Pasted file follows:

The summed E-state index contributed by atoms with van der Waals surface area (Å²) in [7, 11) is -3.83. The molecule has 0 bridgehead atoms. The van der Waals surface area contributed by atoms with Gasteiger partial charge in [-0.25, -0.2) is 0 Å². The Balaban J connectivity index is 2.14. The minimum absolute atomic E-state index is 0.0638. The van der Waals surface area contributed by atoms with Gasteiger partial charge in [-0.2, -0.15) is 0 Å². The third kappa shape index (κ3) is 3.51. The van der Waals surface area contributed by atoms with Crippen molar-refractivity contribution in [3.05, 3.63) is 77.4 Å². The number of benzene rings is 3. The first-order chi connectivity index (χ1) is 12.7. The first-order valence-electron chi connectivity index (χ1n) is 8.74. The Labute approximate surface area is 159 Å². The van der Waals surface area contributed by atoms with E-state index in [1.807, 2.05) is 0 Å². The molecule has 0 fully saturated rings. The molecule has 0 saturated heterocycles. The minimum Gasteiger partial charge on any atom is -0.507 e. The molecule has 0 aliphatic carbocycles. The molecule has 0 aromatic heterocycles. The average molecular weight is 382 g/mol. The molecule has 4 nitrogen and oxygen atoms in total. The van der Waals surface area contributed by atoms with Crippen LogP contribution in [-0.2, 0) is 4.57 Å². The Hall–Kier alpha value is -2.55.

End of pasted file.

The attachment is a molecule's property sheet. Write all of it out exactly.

The summed E-state index contributed by atoms with van der Waals surface area (Å²) in [7, 11) is -3.83. The molecule has 0 bridgehead atoms. The van der Waals surface area contributed by atoms with Gasteiger partial charge in [-0.25, -0.2) is 0 Å². The Balaban J connectivity index is 2.14. The minimum absolute atomic E-state index is 0.0638. The van der Waals surface area contributed by atoms with Gasteiger partial charge in [-0.2, -0.15) is 0 Å². The third kappa shape index (κ3) is 3.51. The van der Waals surface area contributed by atoms with Crippen molar-refractivity contribution in [3.05, 3.63) is 77.4 Å². The number of benzene rings is 3. The first-order chi connectivity index (χ1) is 12.7. The first-order valence-electron chi connectivity index (χ1n) is 8.74. The Labute approximate surface area is 159 Å². The van der Waals surface area contributed by atoms with E-state index in [1.807, 2.05) is 0 Å². The molecule has 0 fully saturated rings. The molecule has 0 saturated heterocycles. The minimum Gasteiger partial charge on any atom is -0.507 e. The molecule has 0 aliphatic carbocycles. The molecule has 0 aromatic heterocycles. The average molecular weight is 382 g/mol. The molecule has 4 nitrogen and oxygen atoms in total. The van der Waals surface area contributed by atoms with Crippen LogP contribution in [-0.2, 0) is 4.57 Å². The Hall–Kier alpha value is -2.55.